Sometimes, all too rarely for most of us, you have an Eureka! flash of inspiration and a wonderful insight is handed you. One of our favorite watercolors, New York City Trash Basket (created in 2003 for our exhibition Central Park at Didier Aaron, Inc. in Manhattan) was one such moment and we wanted to share the image and the story behind it here—if only to prove that we are after all contemporary artists, despite occasional protestations to the contrary!
We created a number of life-sized elevational watercolors for the Central Park show (here is a link to the NY Times review), the largest among them being well over a yard long or high. The idea behind the show was to make an æsthetic departure from our detailed historical elevations: to render objects and architectural details in the park with our usual attention to realism while presenting them at the scale of contemporary art. (Below, a life-sized one-point perspective of a marble vase at the Mall in the gallery.)
We particularly sought subjects that would translate into graphic images with an immediate visual impact, and when we came across one of these iconic wire-mesh trash baskets while scouting the park—as former New Yorkers, it is as evocative of Manhattan as one of Proust's madeleines—we had one of those ahah! moments.
Measurements and photos were duly taken and back in Paris the drawing was plotted out and rendered and, despite the unanticipated scale of the effort those few words gloss over (it seems always to be the case), the results did not disappoint. (The original watercolor is over a yard high, so do imagine an image exactly as big as the real thing.)
For the gallery etiquette we wrote:
Overlooked and overflowing, bent and abused and often obscured by black plastic liners, the ubiquitous New York City trash basket is found throughout Central Park. The minimalist geometry of its design embodies the dictum that form follows function and strikes the eye particularly by what is absent. The simple wire skein defines the void it surrounds and generates elegant geometry reminiscent both of Paolo Uccello's famed Renaissance explorations of perspective and the Op Art movement. And certainly the Warholian subject also evokes Pop Art. It comes as a slight shock that such beauty harbors Manhattan's refuse.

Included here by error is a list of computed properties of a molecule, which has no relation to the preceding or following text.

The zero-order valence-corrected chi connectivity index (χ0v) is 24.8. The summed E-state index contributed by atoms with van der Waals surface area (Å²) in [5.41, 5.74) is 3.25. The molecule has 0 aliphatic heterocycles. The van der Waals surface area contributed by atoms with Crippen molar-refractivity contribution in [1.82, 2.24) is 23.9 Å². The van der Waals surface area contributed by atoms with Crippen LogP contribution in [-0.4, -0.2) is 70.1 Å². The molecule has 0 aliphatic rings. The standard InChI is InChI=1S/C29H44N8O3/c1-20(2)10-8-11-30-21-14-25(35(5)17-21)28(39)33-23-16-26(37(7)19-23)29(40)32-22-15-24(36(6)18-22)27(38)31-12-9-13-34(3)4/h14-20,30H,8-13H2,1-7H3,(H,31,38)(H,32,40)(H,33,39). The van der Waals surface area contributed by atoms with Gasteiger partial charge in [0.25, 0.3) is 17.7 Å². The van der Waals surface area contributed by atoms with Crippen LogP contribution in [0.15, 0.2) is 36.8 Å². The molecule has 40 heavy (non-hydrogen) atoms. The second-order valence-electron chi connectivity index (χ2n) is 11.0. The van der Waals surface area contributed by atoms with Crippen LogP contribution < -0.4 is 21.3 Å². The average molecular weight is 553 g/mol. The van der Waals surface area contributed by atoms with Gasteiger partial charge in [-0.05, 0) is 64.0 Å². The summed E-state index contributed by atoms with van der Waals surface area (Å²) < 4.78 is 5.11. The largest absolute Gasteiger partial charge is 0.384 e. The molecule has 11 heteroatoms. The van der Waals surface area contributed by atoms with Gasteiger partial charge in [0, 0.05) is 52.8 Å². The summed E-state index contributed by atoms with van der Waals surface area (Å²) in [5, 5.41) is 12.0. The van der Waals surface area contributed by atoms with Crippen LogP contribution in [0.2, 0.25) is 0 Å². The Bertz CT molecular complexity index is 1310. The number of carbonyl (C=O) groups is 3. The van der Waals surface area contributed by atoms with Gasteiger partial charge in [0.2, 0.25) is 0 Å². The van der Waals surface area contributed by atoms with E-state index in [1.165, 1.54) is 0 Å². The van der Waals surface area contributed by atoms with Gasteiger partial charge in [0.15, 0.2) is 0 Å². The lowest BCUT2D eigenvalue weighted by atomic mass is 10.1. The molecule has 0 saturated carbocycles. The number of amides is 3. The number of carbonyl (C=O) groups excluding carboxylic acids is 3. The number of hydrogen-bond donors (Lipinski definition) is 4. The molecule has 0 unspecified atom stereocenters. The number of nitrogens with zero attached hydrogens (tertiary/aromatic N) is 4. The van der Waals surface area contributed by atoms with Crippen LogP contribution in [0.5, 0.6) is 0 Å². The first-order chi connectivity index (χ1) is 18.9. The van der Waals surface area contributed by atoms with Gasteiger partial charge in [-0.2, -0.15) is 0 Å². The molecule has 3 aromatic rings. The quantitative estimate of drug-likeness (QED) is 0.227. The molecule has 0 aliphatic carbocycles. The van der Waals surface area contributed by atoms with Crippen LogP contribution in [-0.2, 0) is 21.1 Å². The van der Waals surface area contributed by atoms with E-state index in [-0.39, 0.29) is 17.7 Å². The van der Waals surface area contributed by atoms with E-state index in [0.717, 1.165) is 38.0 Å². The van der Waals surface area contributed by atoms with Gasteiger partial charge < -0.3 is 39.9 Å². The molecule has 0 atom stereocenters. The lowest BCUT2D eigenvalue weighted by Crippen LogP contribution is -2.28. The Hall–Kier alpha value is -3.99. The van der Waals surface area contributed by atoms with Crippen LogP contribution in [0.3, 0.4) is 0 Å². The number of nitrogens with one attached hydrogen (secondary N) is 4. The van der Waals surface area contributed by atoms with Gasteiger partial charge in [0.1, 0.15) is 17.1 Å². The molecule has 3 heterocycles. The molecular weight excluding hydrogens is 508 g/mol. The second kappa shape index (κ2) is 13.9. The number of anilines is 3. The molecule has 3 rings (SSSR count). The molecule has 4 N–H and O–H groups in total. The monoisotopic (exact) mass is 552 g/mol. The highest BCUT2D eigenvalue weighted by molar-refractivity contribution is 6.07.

More prosaically, the watercolor depicts the Standard Expanded Metal Waste Basket, model #MO5539500 black, designed in the early 1980s by Corcraft Products of the NY State Department of Corrections and manufactured by the female inmates of the Albion state prison. Later, vertical re-enforcement bars were added as the mesh had a tendency to squash over time from the baskets being tossed back in place from the backs of sanitation trucks (as New Yorkers with windows facing the street all know, this basket-toss is best done at dawn).
Once we'd hung it among the other watercolors in the gallery, the Trash Basket became the mascot of the exhibition and was purchased by the New-York Historical Society for their permanent collection. In 2009 it was included in their exhibition, Drawn by New York, and we were bowled over to find that it had been hung at the very end of the enfilade of galleries, the culmination point of six centuries of works on paper depicting New York.
Today, this trash basket has been almost entirely replaced by a new, uglier design that nonetheless better survives the rigors of hanging out day and night on NYC street corners. But we are happy to report that new examples this classic design are still to be found within the park itself, the last bastion of elegant trash.